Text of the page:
Plum and Leigh22,23 described nonrespiratory causes of respiratory failure. Causes of hypoventilation include depression of the respiratory center by drugs such as morphine derivatives and barbiturates; diseases of the brainstem such as encephalitis; abnormalities of the spinal cord conducting pathways such as high cervical dislocation; anterior horn cell diseases including poliomyelitis that affect the phoenix nerves or supplying intercostal muscles; diseases of nerves to respiratory muscles (e.g., Guillain-Barré syndrome); diseases of the myoneural junction such as myasthenia gravis; diseases of the respiratory muscles themselves such as progressive muscular dystrophy; thoracic cage abnormalities (e.g., crushed chest); upper airway obstruction (e.g., thymoma); hypoventilation associated with extreme obesity (Pickwickian syndrome); and other miscellaneous causes such as metabolic alkalosis and idiopathic states.2 In all these conditions the lungs are normal.

Respiratory Failure from Neuromuscular Disease

Neuromuscular diseases are accompanied by variable degrees of involvement of the muscles of inspiration and expiration. The clinical manifestations reflect the compromise of both muscle groups.24 Disorders of respiratory control and those of peripheral neuromuscular disease are shown in Tables 41.1 and 41.2, respectively.

Table 41.1

Disorders of Ventilatory Control*

Disorder Associations Mechanism
Metabolic alkalosis54 Maintenance of metabolic alkalosis for any length of time means that renal homeostatic mechanisms for HCO3 excretion have been disrupted. Impaired autonomic control of ventilation. Voluntary control remains intact.
Ondine’s curse55,56 (congenital or acquired central alveolar hypoventilation) Usually caused by congenital hypoventilation syndrome but can be from surgical incisions into the second cervical segment to relieve intractable pain.57 Can also be seen in medullary infarction in an intermittent form.5860 Impaired automatic control of ventilation. Voluntary ventilation remains intact. Classically, the patient “forgets to breathe” when asleep. Patient maintains relatively normal blood gas while awake.3,61
Carotid body resection62 Introduced in Japan in the 1940s as a treatment for asthma.63,64 Also seen after bilateral endarterectomy for carotid vascular disease. Depressed hypoxic ventilatory drive during exercise.
Generally eucapnic at rest.
Destruction of peripheral chemoreceptors.65,66
Cheyne-Stokes respiration67,68 Commonly associated with cardiac disease; can also be seen in neurologic disease sedation, sleep, altitude acclimatization.69 Delay between changes in ventilation and detection of the resulting arterial PCO2 by the central chemoreceptors maintains a cyclic pattern of respiration.
Myxedema In critically ill patients, laboratory differentiation between severe hypothyroidism and the euthyroid-sick syndromes is difficult and may require measurement of free hormone levels. Respiratory muscle weakness. Depression of ventilatory drive.7072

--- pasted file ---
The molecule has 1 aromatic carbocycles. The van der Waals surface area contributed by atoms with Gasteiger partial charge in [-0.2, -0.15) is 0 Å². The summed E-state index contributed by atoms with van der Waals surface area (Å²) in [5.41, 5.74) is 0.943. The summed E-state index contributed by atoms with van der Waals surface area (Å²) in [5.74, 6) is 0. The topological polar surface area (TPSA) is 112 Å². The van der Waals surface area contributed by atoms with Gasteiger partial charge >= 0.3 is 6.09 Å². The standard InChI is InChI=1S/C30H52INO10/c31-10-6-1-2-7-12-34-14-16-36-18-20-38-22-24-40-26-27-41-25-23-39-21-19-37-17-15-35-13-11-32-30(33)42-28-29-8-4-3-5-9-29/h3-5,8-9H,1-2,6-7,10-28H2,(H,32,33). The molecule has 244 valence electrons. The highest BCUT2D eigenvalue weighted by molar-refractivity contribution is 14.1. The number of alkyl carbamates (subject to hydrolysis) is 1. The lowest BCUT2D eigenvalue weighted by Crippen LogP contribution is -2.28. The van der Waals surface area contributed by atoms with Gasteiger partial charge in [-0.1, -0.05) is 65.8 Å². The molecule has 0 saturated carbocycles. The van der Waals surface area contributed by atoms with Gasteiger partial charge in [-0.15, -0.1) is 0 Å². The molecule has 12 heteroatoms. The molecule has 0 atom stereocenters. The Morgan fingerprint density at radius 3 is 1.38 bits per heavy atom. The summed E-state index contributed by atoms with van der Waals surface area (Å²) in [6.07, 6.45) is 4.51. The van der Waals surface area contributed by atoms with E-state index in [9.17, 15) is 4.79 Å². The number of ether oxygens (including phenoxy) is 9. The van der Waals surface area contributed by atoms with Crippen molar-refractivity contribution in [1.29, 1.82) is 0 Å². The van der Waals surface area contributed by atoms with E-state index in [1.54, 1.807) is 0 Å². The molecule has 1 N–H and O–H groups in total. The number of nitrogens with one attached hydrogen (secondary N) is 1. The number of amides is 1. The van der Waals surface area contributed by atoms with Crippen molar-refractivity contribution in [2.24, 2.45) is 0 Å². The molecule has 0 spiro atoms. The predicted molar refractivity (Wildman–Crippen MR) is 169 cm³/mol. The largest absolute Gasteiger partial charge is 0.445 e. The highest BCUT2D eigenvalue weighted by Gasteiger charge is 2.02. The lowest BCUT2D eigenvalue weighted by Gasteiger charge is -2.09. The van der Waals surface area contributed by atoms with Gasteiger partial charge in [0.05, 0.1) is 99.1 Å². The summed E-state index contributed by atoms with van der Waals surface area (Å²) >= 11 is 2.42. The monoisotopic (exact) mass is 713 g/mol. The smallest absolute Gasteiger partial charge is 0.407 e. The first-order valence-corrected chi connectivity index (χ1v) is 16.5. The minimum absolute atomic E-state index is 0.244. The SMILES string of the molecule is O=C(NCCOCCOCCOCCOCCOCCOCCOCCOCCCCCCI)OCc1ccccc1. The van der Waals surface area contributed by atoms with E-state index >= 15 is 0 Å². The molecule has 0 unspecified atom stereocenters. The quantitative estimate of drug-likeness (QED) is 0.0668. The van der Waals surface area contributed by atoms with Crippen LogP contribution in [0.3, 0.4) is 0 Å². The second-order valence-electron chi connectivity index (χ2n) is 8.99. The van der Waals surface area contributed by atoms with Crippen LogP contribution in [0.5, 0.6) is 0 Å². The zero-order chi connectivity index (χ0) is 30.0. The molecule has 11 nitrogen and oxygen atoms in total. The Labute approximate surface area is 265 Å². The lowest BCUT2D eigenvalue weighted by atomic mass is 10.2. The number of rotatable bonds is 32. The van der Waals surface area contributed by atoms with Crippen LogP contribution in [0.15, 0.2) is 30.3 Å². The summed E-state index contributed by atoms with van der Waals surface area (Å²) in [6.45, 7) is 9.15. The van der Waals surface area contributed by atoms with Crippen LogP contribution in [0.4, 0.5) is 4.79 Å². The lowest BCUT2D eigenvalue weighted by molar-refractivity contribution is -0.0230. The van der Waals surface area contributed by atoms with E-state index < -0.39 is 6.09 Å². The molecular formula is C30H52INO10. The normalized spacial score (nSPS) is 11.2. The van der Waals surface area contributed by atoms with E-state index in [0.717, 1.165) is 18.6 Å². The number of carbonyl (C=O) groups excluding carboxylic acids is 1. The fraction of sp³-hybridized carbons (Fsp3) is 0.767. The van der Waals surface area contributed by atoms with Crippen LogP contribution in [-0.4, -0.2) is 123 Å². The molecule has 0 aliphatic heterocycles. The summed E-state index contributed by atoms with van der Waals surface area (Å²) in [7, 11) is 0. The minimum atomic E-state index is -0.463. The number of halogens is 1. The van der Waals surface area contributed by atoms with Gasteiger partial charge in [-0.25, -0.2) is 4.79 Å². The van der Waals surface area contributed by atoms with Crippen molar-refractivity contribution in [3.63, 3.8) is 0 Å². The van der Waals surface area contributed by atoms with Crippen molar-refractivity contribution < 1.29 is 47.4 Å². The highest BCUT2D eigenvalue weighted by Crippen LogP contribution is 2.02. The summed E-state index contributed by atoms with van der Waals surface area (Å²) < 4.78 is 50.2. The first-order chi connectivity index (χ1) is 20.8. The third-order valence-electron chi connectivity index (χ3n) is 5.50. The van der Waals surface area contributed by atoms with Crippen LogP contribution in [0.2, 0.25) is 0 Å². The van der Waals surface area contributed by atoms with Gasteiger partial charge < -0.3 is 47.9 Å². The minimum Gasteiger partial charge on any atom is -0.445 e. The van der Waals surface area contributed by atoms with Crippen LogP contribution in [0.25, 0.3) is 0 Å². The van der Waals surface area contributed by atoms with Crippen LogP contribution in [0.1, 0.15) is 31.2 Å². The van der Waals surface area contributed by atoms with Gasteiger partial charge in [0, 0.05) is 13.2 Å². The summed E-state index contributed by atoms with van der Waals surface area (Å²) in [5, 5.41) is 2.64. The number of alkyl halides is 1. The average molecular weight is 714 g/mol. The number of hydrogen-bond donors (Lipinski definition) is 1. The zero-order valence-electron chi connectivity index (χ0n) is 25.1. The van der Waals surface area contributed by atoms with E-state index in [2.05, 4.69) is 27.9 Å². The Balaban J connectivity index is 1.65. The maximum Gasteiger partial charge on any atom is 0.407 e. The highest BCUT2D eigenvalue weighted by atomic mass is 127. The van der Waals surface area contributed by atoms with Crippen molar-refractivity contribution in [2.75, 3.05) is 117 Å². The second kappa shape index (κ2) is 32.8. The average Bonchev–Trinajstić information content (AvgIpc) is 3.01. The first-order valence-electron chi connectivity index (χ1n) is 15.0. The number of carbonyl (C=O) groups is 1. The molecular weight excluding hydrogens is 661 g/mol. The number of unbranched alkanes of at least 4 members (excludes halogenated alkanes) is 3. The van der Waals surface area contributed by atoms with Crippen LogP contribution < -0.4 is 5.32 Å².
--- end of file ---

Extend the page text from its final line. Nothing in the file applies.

Starvation Nutritional intervention can return muscle ventilatory function to normal levels. Furthermore, it seems likely that the ventilatory drive can be influenced by dietary intake of amino acids and glucose. Decreased ventilatory drive, decreased respiratory muscle function, alterations of lung parenchyma and depressed lung defense mechanisms.
Drug effects Opiates, barbiturates, benzodiazepines Should be used judiciously in patients with preexisting hypoventilation.
  Medroxyprogesterone Increases ventilatory drive in normal males leading to about 5 mm fall in PaCO2.
    Used in obesity hypoventilation syndrome.7375
  Theophylline Increases hypoxic ventilatory response and prevents the fall in hypoxic ventilatory response.
  Acetazolamide Efficacy and side effects of long-term use are unknown. Small, crossover study reduced central apnea in patients with congestive heart failure.76

*Studies cited in this table may be found in the complete list of references for this chapter provided online.

Effects used for treatment.

Table 41.2

Disorders of the Peripheral Neuromuscular System*

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Site of Disease Disease Type of Respiratory Failure
Spinal Cord    
Space-occupying lesions Syringomyelia Chronic respiratory failure
  Multiple sclerosis77 Chronic respiratory failure
  Mass Chronic respiratory failure
Anterior horn cell lesions Poliomyelitis5,16,78 Chronic respiratory failure
  Amyotrophic lateral sclerosis Chronic respiratory failure
Inhibiting neuronal blockade Tetanus Acute respiratory failure
Any level Traumatic injury Acute respiratory failure
Motor Nerves    
Peripheral Neuropathy    
  Phrenic nerve injury54 Acute/chronic respiratory failure
  Beriberi79 Chronic respiratory failure
  Guillain-Barré80 Chronic respiratory failure
  Critical illness polyneuropathy81,82 Chronic respiratory failure
  Lyme disease83 Chronic respiratory failure
  Diphtheria84 Acute respiratory failure
Neuromuscular Junction    
  Tick paralysis85  
  Organophosphate poisoning Acute respiratory failure
  Botulism86 Acute respiratory failure
  Eaton-Lambert syndrome Acute respiratory failure
  Myasthenia gravis5,31 Acute/chronic respiratory failure
Muscle Involvement    
Dystrophies Muscular dystrophy5,31,8789 Chronic respiratory failure
  Myotonic dystrophy90,91 Chronic respiratory failure
Myopathy Polymyositis, dermatomyositis, and other collagen vascular diseases92 Chronic respiratory failure
  Malnutrition93 Chronic respiratory failure
  Thyroid, adrenal, pituitary glands Chronic respiratory failure
  Metabolic acid-base, electrolyte4,1820 Acute respiratory failure
Disorders of the Chest Wall Obesity hypoventilation4,9496 Acute/chronic respiratory failure
  Asphyxiating thoracic dystrophy97 Acute/chronic respiratory failure
  Fibrothorax98 Acute/chronic respiratory failure